Second, that we should not fall prey to the polarised, simplistic discourse that is all around us, but make an effort to look into the complexities of political debate while being open to trying to understand "the other side", whatever that may be. It also asks us to think about what responsibilities we have as citizens. It’s all fine and good to blame politicians for everything, but we as citizens have responsibilities to consider, and our political choices affect the societies we live in.

Finally, the exhibition also aims to make us think about whether we can imagine a way out and what solutions might be deployed towards this. It’s easy to think there is no alternative, but alternative futures always exist, and change is always possible. But changes don’t come out of the blue. We also have to contribute to their creation.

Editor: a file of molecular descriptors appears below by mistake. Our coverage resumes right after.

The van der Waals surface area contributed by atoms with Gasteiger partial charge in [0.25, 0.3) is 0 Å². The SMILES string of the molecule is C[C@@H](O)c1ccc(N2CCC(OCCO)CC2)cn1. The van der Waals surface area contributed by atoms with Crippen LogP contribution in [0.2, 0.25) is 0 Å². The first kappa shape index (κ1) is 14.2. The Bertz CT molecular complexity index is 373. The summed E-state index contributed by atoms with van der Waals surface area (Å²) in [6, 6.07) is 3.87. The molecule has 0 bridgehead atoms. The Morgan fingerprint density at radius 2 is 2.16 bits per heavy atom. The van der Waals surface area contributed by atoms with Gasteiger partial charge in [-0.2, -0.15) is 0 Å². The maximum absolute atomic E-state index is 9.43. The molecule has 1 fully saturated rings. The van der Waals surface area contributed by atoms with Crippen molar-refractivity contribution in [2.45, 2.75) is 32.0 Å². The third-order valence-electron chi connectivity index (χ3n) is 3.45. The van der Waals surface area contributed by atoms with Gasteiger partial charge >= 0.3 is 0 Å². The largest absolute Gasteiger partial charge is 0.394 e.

Bram Van Meervelde. 
Series of ceramic and metal plates, 2014-2016 (installation view). Beeswax, acrylic paint. Courtesy of the artist and Transit Gallery, Mechelen, Belgium. Photo: Panos Kokkinias

How did the selection of artists happen and what – if anything – do most of them have in common?

I never go to an artist and say, "Can you make me a work about political melancholy, please?" I always work with artists who are looking into issues that are close to my heart and my interests, artists who bridge research, socio-political critique and transformative visual practices. What these artists in the exhibition share is, of course, an interest in the state of politics today. But apart from that, they engage their critique in softer-spoken, contemplative ways rather than shouting out loud and delivering one-liners and facile slogans. Most of the projects are the result of long-term research, not off-the-cuff reactions to current events.

Your recent curatorial work clearly indicates a focus on the political dimension of art. Why is that your preference?